Among the other major achievements of DISA in Afghanistan, are the development of a common video-teleconferencing (VTC) platform to enable the multinational forces in theater to communicate by a secure VTC bridge and providing assistance to U.S. Central Command to establish a secure, collaboration mission network — CENTRIX-ISAF (Combined Enterprise Regional Information Exchange System-ISAF).
The DISA Campaign Plan
As the agency began its next 50 years, DISA’s leaders recognized that our military forces’ demand for global information transport was growing and changing as dramatically as their missions. DISA has been committed to providing information dominance so that our forces can successfully respond to the challenges of the next engagement — whatever, wherever, whenever that is. Under the leadership of Pollett, DISA launched a Campaign Plan in 2010 to chart the agency’s way ahead. The plan guides the allocation of resources, design of the organizational structure, and the execution of priorities. The Campaign Plan built around DISA’s three lines of operation —enterprise infrastructure, command and control and information sharing, and operate and assure — and nine “joint enablers” that support the lines of operation — acquisition, contracting, engineering, information and knowledge management, people, planning, resources, spectrum, and testing.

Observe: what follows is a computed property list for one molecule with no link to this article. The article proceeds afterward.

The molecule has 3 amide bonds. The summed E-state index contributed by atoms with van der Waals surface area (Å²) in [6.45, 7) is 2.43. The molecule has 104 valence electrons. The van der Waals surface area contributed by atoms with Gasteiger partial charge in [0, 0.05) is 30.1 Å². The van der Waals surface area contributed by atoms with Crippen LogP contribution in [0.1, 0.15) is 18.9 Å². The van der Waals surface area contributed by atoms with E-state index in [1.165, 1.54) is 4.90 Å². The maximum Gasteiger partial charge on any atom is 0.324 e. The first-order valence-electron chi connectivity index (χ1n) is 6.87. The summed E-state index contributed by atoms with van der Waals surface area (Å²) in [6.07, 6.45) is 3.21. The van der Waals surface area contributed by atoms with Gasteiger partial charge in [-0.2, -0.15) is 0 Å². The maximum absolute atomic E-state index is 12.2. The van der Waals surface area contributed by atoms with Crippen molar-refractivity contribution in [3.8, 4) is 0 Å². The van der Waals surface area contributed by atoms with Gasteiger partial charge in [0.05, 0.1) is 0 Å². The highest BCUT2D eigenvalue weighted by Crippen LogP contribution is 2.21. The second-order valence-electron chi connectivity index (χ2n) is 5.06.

Back to Top
Strengthening Communications in Afghanistan